RB: You have to have an NBA skill set. You have to be able to play a position. It doesn’t have to be your prototypical position. We’ve had guys in the past in the ’80s and ’90s with the prototypical size for that position and there was a lot of half-court and some running. But there are different philosophies for each team. You don’t have to have that certain size; you just have to play that position. When you evaluate, you’re always looking at concerns. It’s like this disclaimer that you have to have. If you throw Darko [Milicic] in there, why is Darko still in the League? He has a skill set. It goes back to can he play that spot and the game is played below the rim.
SLAM: Who are some of the players rising up the draft board, or those whose stock is rising?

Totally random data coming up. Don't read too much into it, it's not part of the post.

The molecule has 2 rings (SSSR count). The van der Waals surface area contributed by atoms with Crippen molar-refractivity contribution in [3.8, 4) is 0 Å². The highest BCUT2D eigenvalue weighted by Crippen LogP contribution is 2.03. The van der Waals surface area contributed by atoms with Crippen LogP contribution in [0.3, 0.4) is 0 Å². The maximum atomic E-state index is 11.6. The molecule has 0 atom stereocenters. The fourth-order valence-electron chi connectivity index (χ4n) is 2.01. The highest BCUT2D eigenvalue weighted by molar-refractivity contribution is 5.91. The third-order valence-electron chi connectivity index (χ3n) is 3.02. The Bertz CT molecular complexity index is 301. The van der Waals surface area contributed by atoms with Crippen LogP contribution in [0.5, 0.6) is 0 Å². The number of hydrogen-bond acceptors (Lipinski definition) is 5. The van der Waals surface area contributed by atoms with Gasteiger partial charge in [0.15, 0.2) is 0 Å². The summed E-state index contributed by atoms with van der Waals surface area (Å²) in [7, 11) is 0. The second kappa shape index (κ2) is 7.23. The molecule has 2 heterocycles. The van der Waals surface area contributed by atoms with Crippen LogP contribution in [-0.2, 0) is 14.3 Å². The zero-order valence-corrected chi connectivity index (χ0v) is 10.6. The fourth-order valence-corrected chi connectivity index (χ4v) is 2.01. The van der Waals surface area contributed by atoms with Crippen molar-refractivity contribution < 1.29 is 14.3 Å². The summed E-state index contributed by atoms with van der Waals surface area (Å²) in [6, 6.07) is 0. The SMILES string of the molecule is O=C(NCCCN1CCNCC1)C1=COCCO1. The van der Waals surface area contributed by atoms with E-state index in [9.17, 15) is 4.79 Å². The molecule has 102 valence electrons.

RB: If stock is rising, you’re not going to hear about it. I think Nikola Vucevic from USC, who’s just under 7-feet or just at 7-feet, a guy who averaged a double-double, he’s got soft touch from inside and out, pretty good athlete, can shoot the three, spread the defense and can play two spots. I think when you look at that or a Jon Leuer from Wisconsin, who measures at 7-feet and can shoot the daylights out [of the ball]. He needs to become a better rebounder, but he’s a good athlete. He was one of the best at the lateral box drills. Of all big men, he was one of the best of anyone. That might not sway you, but if this guy was in Europe he might be looked at as a top-five guy. You got a guy this big who can shoot and run and has the ability to become a better rebounder, he’s a cerebral player…I’m going to be looking at him as a first-rounder.